Michelle Yeoh is 59 and still breaking new ground. The Malaysian star has been at the vanguard of female action heroes for nearly 40 years, from gravity-defying elegance in Crouching Tiger, Hidden Dragon to violent daredevilry in martial arts classics such as Yes, Madam and Supercop. Along the way, she has won admirers including Quentin Tarantino (who claims to know her early films frame by frame) and frequent collaborator Jackie Chan, who credits her with doing the most daring stunts.
Now, still doing her own stunts, she is playing the lead in a hit US movie — though not in the kind of role many would expect. In Everything Everywhere All At Oncea maximalist hurricane of a film, she is called on to duel with adversaries using sex toys, navigate heartfelt family drama and deliver wacky, surrealist humour.
Wearing electric blue glasses on a Zoom call from Los Angeles, Yeoh talks about this $25mn indie film that is quickly becoming a phenomenon (it has already taken more $40mn at the US box office alone) and how it pushed her as an actor. “I was terrified,” she says of approaching a role a world away from her usual stoic screen persona. “But I loved it because it was challenging. I’d walk on the set and not know what I was doing that day and I think that is good because it keeps you on your toes.”
Yeoh plays Evelyn, a launderette-owner facing both tax problems and unexpected family issues — her daughter has come out and her husband wants a divorce. Then another version of her spouse appears from a parallel universe and things get weird. The anarchy that follows almost defies description but despite fingers that turn into frankfurters and a nihilistic, world-destroying bagel, Yeoh says the film is ultimately about “love and family and how we don’t give up looking for each other”. There is also a subtext of the generational divide between immigrants to the US and their children. “It shines a light on the miscommunication we have with our parents and how we feel when we’re unable to please them,” she says.
Co-directors Dan Kwan and Daniel Scheinert (collectively known as “Daniels” and affectionately referred to by Yeoh as “my evil geniuses”) wrote the role of Evelyn for her and did the old-fashioned thing of simply sending her the screenplay and hope for the best. She read it and thought it “crazy” but exciting. Not knowing anything about the duo, she looked up their only prior feature, the scatological 2016 comedy Swiss Army Manwhich starred Daniel Radcliffe as a flatulent cadaver used as a makeshift jet ski.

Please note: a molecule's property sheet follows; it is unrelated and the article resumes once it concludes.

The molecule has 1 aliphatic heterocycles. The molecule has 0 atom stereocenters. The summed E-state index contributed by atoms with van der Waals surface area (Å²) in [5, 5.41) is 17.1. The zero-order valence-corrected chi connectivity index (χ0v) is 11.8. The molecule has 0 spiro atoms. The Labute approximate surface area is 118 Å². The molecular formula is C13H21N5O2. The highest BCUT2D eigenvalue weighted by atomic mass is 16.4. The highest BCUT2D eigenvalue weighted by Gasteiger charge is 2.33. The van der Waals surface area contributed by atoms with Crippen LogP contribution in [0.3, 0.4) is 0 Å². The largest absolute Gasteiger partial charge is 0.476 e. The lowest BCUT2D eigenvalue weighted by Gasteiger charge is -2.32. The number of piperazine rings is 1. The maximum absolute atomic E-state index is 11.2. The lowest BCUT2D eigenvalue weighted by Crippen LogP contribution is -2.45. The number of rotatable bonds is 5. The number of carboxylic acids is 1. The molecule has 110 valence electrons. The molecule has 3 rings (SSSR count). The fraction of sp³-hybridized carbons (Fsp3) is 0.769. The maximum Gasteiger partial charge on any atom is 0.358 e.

After watching it, she knew she had to meet them, figuring: “If you can capture my attention for so long with a farting corpse across the ocean, there must be something uniquely insane about you.” She also admired the duo for writing their second script “about such an ordinary ageing Asian immigrant woman. She’s a mother who you’d pass by going to the supermarket and would never give a second glance, but they give her such a powerful voice.” The fact that this is a demographic seldom seen in US movies is not lost on Yeoh. “When was the last time you saw a middle-aged Asian woman in a leading role in a Hollywood film?” she asks.
The representation of Asian and Asian-American people on screen has been slowly evolving. In 2018 came the hit comedy Crazy Rich Asians and last year Marvel’s first Asian superhero in Shang-Chi and the Legend of the Ten Rings (both of which featured Yeoh). But Yeoh, who made her Hollywood debut in 1997 and has appeared intermittently in English language films since, knows this is no time to sit back and celebrate small steps. “Representation is a nonstop battle,” she says. “In the past, [Hollywood producers] were very blinkered. It was like: we have this formula and it has always worked. I’m like: OK, but that’s the past, our society has evolved and we have to see that reflected on our screens. Good storytelling transcends race.”
Yeoh wonders how things might have turned out had Crazy Rich Asians bombed and points out the double standards at play: “If that movie hadn’t done so well, could that have been the end of [American-made] Asian movies? Other movies with megastars [from non-minority backgrounds] flop much more and they continue to make movies.”
It is well known that people of color have to fight twice as hard in Hollywood, but what Yeoh has always done better than anyone is fight. She broke the glass ceiling of Hong Kong action cinema to become one of its biggest stars, enamouring audiences with her willingness to push her body to extremes. Recalling her first big stunt — flinging herself and a cadre of bad guys through a glass pane in Yes, Madam — she gleefully re-enacts it from her chair, bending her body back to demonstrate the skill needed to pull off the move in one take.
Yeoh also helped to redefine the Bond girl in 1997’s Tomorrow Never Dies. Her skilled Chinese spy Wai Lin was more than just another beauty for the British agent to ogle — she changed how audiences perceived women in the series. “Bond was ready for a girl to kick ass,” she says. “He was evolving and the times had changed. The girls were no longer satisfied to be just eye candy. They wanted to be reckoned with.”
With Bond entering a new era following the departure of Daniel Craig, there have been calls for Ian Fleming’s spy to be played by a woman, especially after Lashana Lynch took on the 007 moniker in No Time to Die, but Yeoh is not one of those people: “There can only be one James Bond. That’s why his name is James.” It’s a definitive answer — and a fitting one too. Who wants to be James Bond when you are Michelle Yeoh?
‘Everything Everywhere All at Once’ is in UK cinemas from May 13 and in US cinemas now